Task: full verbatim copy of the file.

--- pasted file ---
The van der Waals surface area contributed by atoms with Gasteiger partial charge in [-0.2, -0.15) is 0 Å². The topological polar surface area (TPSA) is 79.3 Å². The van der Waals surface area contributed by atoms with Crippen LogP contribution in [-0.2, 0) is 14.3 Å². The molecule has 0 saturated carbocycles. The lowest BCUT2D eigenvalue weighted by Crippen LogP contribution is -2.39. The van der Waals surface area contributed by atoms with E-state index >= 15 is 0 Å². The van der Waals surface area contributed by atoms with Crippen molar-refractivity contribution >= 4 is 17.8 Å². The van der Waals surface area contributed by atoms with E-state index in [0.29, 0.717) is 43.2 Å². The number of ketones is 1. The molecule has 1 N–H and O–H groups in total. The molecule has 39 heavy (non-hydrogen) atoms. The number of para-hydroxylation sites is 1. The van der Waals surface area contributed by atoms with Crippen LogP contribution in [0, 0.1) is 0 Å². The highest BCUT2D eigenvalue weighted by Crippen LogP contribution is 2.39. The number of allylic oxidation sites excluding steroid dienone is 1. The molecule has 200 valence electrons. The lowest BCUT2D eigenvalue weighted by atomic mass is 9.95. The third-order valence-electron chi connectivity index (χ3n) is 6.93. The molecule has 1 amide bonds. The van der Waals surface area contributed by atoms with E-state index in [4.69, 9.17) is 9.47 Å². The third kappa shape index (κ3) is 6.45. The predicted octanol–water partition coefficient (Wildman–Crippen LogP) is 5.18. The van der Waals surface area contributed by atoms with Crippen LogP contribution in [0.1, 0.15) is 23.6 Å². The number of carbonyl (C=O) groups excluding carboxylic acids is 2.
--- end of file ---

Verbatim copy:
The van der Waals surface area contributed by atoms with Gasteiger partial charge in [-0.2, -0.15) is 0 Å². The topological polar surface area (TPSA) is 79.3 Å². The van der Waals surface area contributed by atoms with Crippen LogP contribution in [-0.2, 0) is 14.3 Å². The molecule has 0 saturated carbocycles. The lowest BCUT2D eigenvalue weighted by Crippen LogP contribution is -2.39. The van der Waals surface area contributed by atoms with E-state index >= 15 is 0 Å². The van der Waals surface area contributed by atoms with Crippen molar-refractivity contribution >= 4 is 17.8 Å². The van der Waals surface area contributed by atoms with E-state index in [0.29, 0.717) is 43.2 Å². The number of ketones is 1. The molecule has 1 N–H and O–H groups in total. The molecule has 39 heavy (non-hydrogen) atoms. The number of para-hydroxylation sites is 1. The van der Waals surface area contributed by atoms with Crippen LogP contribution in [0, 0.1) is 0 Å². The highest BCUT2D eigenvalue weighted by Crippen LogP contribution is 2.39. The number of allylic oxidation sites excluding steroid dienone is 1. The molecule has 200 valence electrons. The lowest BCUT2D eigenvalue weighted by atomic mass is 9.95. The third-order valence-electron chi connectivity index (χ3n) is 6.93. The molecule has 1 amide bonds. The van der Waals surface area contributed by atoms with E-state index in [4.69, 9.17) is 9.47 Å². The third kappa shape index (κ3) is 6.45. The predicted octanol–water partition coefficient (Wildman–Crippen LogP) is 5.18. The van der Waals surface area contributed by atoms with Crippen LogP contribution in [0.1, 0.15) is 23.6 Å². The number of carbonyl (C=O) groups excluding carboxylic acids is 2.